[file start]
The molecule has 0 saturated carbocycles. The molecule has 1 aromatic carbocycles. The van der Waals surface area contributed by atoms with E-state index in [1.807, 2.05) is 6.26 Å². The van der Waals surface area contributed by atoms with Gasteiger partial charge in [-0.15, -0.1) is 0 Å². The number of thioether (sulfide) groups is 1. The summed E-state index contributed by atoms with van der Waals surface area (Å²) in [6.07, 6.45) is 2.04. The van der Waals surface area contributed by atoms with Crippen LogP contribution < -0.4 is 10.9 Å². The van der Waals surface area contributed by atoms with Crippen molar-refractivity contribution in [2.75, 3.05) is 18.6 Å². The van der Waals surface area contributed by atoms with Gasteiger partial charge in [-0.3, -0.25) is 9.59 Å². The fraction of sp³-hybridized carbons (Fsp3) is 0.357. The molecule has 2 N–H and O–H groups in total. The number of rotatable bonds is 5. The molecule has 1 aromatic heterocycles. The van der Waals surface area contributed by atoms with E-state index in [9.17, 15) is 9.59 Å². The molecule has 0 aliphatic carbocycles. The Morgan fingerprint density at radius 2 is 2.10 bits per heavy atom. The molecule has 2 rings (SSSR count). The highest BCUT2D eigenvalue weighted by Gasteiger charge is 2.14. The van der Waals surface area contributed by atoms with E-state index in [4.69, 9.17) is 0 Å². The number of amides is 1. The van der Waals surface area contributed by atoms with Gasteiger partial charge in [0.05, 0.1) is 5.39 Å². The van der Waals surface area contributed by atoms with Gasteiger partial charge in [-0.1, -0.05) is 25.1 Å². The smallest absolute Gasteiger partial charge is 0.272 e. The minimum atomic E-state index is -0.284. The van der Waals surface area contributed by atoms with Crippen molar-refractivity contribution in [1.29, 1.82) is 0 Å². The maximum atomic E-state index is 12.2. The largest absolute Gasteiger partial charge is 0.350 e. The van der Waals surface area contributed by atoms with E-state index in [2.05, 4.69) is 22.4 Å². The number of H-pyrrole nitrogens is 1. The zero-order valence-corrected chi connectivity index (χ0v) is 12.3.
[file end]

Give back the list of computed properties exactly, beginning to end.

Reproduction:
The molecule has 0 saturated carbocycles. The molecule has 1 aromatic carbocycles. The van der Waals surface area contributed by atoms with E-state index in [1.807, 2.05) is 6.26 Å². The van der Waals surface area contributed by atoms with Gasteiger partial charge in [-0.15, -0.1) is 0 Å². The number of thioether (sulfide) groups is 1. The summed E-state index contributed by atoms with van der Waals surface area (Å²) in [6.07, 6.45) is 2.04. The van der Waals surface area contributed by atoms with Crippen LogP contribution < -0.4 is 10.9 Å². The van der Waals surface area contributed by atoms with Crippen molar-refractivity contribution in [2.75, 3.05) is 18.6 Å². The van der Waals surface area contributed by atoms with Gasteiger partial charge in [-0.3, -0.25) is 9.59 Å². The fraction of sp³-hybridized carbons (Fsp3) is 0.357. The molecule has 2 N–H and O–H groups in total. The number of rotatable bonds is 5. The molecule has 1 aromatic heterocycles. The van der Waals surface area contributed by atoms with E-state index in [9.17, 15) is 9.59 Å². The molecule has 0 aliphatic carbocycles. The Morgan fingerprint density at radius 2 is 2.10 bits per heavy atom. The molecule has 2 rings (SSSR count). The highest BCUT2D eigenvalue weighted by Gasteiger charge is 2.14. The van der Waals surface area contributed by atoms with E-state index in [4.69, 9.17) is 0 Å². The number of amides is 1. The van der Waals surface area contributed by atoms with Gasteiger partial charge in [0.05, 0.1) is 5.39 Å². The van der Waals surface area contributed by atoms with Gasteiger partial charge in [-0.1, -0.05) is 25.1 Å². The smallest absolute Gasteiger partial charge is 0.272 e. The minimum atomic E-state index is -0.284. The van der Waals surface area contributed by atoms with Crippen molar-refractivity contribution in [1.29, 1.82) is 0 Å². The maximum atomic E-state index is 12.2. The largest absolute Gasteiger partial charge is 0.350 e. The van der Waals surface area contributed by atoms with E-state index in [2.05, 4.69) is 22.4 Å². The number of H-pyrrole nitrogens is 1. The zero-order valence-corrected chi connectivity index (χ0v) is 12.3.